2. An ‘integration platform’ approach allows for improved standardization, greater transparency and visibility, and more direct application of security policies than a distributed approach.

  3. Domain-driven design practices help ensure that IT systems and interfaces are well aligned to the business processes and capabilities that they represent.

  4. Master data practices ensure that there are common definitions and clear stewardship of data that is used across a variety of line-of-business systems.

  5. A 360° view of business entities across systems is a strong business enabler, and helps to shield consumers from complexity in the underlying systems.



Endnotes and References


  1. Domain Driven Design (Eric Evans, 2004) https://www.oreilly.com/library/view/domain-driven-design-tackling/0321125215/


  1. Applying Domain Driven Design to Microservices Architecture (IBM Whitepaper) https://www.ibm.com/cloud/garage/practices/code/domain-driven-design


  1. Master Data Management (Gartner IT Glossary) https://www.gartner.com/it-glossary/master-data-management-mdm/


  1. Implementing the Technical Architecture for Master Data Management (Gartner) https://www.gartner.com/document/3901669?ref=solrAll&refval=222566553&qid=9f592e50dbeb9635c1b7ff2b6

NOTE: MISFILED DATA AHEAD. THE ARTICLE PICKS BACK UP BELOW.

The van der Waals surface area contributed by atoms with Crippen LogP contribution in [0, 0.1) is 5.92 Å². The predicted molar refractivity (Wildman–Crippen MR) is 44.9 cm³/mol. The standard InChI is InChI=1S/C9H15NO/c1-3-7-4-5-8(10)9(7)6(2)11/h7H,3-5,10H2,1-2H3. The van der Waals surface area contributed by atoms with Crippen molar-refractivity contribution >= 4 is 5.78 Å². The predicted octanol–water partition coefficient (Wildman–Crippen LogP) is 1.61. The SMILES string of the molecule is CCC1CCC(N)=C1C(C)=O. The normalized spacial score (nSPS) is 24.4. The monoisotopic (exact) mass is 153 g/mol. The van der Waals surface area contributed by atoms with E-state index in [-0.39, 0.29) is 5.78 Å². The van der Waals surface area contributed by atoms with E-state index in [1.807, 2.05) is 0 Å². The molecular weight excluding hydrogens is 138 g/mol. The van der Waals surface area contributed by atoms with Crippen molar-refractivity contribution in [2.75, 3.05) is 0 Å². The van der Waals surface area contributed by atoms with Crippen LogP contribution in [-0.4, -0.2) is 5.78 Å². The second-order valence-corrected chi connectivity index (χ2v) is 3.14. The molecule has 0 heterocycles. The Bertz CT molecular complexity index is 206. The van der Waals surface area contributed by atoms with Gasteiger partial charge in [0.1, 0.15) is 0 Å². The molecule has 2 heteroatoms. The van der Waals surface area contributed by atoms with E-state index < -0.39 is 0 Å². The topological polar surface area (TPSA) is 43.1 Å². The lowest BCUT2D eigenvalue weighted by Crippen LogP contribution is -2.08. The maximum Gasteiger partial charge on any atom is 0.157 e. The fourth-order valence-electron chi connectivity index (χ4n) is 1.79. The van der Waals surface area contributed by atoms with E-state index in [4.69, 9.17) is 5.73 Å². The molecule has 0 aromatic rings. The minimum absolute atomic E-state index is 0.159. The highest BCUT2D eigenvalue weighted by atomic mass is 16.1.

1. Leveraging Data Virtualization in Modern Data Architectures  (Gartner) https://www.gartner.com/document/3901669?ref=solrAll&refval=222566553&qid=9f592e50dbeb9635c1b7ff2b6


  1. Assessing the Optimal Data Stores for Modern Architectures (Gartner) https://www.gartner.com/document/3902318?ref=solrAll&refval=222575669&qid=6394afe59379b9bcc906e89c9


  1. Building a Single Customer View using APIs (Mulesoft Whitepaper) https://www.mulesoft.com/lp/whitepaper/api/single-customer-view-using-apis


  1. Integration Architecture and Platforms (Gartner) https://www.gartner.com/explore/initiatives/overview/16088?ref=solrSearch&srcId=1-5418502758


  1. Microservices - https://microservices.io/


  1. How to Design Microservices for Agile Architecture (Gartner) https://www.gartner.com/document/3891779?ref=solrAll&refval=222569142&qid=b3ca7bd82b8b6cb99cc9ebee





Keywords:interop architecture domain design master data   Doc ID:95706
Owner:Tom J.Group:Interoperability
Created:2019-11-08 14:51 CDTUpdated:2019-11-08 15:03 CDT
Sites:Interoperability